Sunday, January 10, 2010

Not sure what to call it post

So, this whole losing attachments and not stressing about those darn "shoulds" is awesome.  As I mentioned last week, our holiday celebrations were much less stressful this year because something in me let go of how the holidays "should be" and enjoyed how they actually were in the moment. And now we have had a massive b-day party for both boys and that was also more awesome without expectations. Brief explanation - E's b-day in 1/3 and M's b-day is 1/9, and we often give them a shared party. Yesterday we had almost 30 kids between the ages of 5 and 9 in our house. There was a magician, there was cake and balloons, there were treat bags. There was just a bit of chaos. I don't do well with chaos and yet it was okay.

I had dreams of setting up a table so the children could make crafts (wizard hats and magic wands) but never got organized enough for it. I was so lucky that my friend Alyshia decided to come to the party with her daughter and then helped with corralling kids. The party was so much easier because of her.  The children really enjoyed the magician, Christopher - much laughing aloud.

Normally, the fact that things did not quite happen as I imaged they would leaves me in a ornery lump. This time when I had little swells of guilty "I didn't plan things well enough" and "it was too loud" feelings they disolved almost before I could attach thoughts to them. And when thoughts did attach, I was able to understand that they wer just thoughts, not reality.

A big part of this release is due to thinking about Byron Katie's inquiry process. I love the way she approaches the "shoulds."  You know, like, "It should have gone this way," "I should have done/said/thought/been xyz," "S/he should have blah, blah, blah."  Katie often responds (as part of the "is it true" part of the 4 questions), "Oh really? What's the truth of it? What happened?" So, for example, "I should be patient" is not true because I am not patient. If it were true that I should be patient then I would be patient. And I'm not. So there. ;)

Another thing I noticed at the party was how certain kids were very honest about it being too loud for their comfort and asking very directly to go to a quieter place in the house. I love that! Part of my recent self-realization is that I don't deal well with loudness or multiple streams of information. If more than one person talks to me at once I can't hear them and usually I get nervous because I don't understand what is being said. But when I really acknowledge that I cannot comprehend multiple streams of info, then I let go of the expectation that I should be able to do so, and the stressy-ness of the situation decreases. I can then simply say, "I can't hear you when you talk at the same time. If you want me to hear you, please figure out a way not to talk simultaneously." Ta-da! Magic.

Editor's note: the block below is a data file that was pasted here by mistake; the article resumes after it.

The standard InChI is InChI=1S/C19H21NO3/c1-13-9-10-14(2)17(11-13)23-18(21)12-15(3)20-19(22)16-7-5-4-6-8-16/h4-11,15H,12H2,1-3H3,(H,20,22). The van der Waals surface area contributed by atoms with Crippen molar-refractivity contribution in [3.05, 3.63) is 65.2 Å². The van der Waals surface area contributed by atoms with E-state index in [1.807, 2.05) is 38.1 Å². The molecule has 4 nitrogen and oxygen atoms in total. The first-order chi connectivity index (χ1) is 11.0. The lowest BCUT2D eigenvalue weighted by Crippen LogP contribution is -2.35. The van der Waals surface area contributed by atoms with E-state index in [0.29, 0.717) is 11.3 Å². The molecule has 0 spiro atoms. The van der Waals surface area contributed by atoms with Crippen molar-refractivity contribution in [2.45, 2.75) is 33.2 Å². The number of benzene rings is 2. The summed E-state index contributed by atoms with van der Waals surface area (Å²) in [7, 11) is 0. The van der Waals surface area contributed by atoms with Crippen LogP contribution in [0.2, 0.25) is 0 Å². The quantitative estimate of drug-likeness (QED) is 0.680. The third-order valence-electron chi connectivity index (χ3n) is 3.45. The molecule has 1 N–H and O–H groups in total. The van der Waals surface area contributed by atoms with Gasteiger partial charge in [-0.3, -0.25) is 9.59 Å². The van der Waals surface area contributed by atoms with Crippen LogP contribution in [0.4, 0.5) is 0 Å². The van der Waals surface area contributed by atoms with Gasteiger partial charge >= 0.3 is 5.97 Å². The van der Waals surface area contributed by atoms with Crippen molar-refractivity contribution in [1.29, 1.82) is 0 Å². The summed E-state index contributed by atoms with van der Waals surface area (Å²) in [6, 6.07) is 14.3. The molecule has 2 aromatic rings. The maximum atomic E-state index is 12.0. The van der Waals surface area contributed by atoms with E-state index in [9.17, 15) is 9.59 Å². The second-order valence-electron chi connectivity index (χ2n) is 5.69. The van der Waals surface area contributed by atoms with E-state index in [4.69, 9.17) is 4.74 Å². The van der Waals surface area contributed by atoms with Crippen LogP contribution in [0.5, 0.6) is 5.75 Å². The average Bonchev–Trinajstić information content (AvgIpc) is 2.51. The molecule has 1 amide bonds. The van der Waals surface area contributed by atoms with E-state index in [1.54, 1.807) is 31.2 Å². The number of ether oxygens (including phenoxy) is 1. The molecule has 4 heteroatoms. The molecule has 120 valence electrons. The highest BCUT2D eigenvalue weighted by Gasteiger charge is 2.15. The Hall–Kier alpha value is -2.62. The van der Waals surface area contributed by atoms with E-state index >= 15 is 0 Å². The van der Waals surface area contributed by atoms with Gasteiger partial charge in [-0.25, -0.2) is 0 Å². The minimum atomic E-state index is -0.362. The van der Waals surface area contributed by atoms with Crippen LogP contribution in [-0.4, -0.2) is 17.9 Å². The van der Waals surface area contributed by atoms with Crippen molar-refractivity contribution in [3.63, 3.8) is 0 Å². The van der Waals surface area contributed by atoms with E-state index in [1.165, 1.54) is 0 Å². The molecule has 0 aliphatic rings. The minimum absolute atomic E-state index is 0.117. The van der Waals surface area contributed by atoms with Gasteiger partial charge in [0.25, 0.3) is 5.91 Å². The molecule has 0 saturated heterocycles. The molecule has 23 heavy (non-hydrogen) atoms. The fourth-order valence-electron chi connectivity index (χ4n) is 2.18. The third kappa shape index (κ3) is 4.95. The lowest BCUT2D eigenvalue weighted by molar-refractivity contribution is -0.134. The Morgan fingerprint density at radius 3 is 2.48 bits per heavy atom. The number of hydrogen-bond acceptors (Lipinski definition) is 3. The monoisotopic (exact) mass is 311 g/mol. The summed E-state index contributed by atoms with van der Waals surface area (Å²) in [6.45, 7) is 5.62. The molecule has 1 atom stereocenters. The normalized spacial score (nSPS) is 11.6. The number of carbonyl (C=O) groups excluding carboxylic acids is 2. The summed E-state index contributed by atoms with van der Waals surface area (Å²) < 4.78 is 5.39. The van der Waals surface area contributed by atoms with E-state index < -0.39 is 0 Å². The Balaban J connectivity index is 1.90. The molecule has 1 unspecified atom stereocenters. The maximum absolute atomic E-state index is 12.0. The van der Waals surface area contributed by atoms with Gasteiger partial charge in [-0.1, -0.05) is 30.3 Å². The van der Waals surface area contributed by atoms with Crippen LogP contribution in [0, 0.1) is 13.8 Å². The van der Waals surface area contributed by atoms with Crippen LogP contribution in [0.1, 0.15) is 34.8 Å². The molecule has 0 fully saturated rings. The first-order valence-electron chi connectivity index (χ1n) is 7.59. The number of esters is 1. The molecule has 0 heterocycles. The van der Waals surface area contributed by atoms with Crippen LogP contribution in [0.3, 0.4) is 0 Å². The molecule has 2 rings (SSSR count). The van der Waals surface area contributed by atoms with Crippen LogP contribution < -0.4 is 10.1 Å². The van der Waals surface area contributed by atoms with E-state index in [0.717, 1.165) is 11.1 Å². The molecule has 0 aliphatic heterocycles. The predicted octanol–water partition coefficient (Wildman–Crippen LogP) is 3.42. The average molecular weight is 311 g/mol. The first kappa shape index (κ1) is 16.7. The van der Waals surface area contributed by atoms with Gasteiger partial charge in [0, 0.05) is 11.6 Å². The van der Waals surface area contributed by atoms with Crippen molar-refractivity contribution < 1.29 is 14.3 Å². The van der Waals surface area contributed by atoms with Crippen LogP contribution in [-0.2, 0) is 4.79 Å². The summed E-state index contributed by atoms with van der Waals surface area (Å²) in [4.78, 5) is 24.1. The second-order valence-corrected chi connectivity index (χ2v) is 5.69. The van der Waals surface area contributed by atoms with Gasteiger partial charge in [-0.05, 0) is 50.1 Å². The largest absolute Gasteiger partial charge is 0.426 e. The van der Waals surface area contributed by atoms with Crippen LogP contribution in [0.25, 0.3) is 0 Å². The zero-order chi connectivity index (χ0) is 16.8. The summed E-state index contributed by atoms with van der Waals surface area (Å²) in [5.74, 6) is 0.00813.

1. Why do we "should" all over ourselves? Thanks to your blog, and a bit of Kung Fu Panda, I think I'm letting go of the "shoulds" and letting go of the illusion of control. It actually brings a lot of peace. But yeah, I don't do well in chaos or in a lot of noise. This is why my family planning will not include a dozen or so kids spaced close in age.

  2. These are the responses I got on this post from facebook friends (reposted with their permission):

    Jennifer Tomany LeBaron:
    So how do you distinguish from the untrue "shoulds," like "I should have been more patient" and the true "shoulds," like "I should not beat the children"? Are there true "shoulds"? Personally, I have a hard time distinguishing between things I should try to accomplish as a self-improvement exercise (and I DO believe we are all duty-bound to try to improve ourselves in some way), and things I ought to simply accept in order to make life more joyful for myself and those around me.
    Sun at 3:51pm ·

    Traci Robison Klein:
    Ah, isn't that the question! Which of those voices do we need to listen to and which do we need to set aside?
    Sun at 7:17pm ·

  3. This was my response on facebook:
    look at whether the "should" makes me more or less likely to live a good life and whether the should is bringing me pain. "I should be pretty" - painful. "I should not beat the children" - not painful, usually. But I think it is better for me personally to think "I need space because beating the children will cause harm to them and to myself" or... See More "what can I do to change this situation so I am less likely to beat the children" instead.

    I notice that when I say "I should" to myself, it's usually to make myself feel bad, not good. One of the questions Katie asks is whether there is a stress-less reason to keep the particular belief. And, for me personally, most shoulds are only useful to torment myself, because they are usually about the past, which I have not found a way to change.
    Sun at 8:06pm ·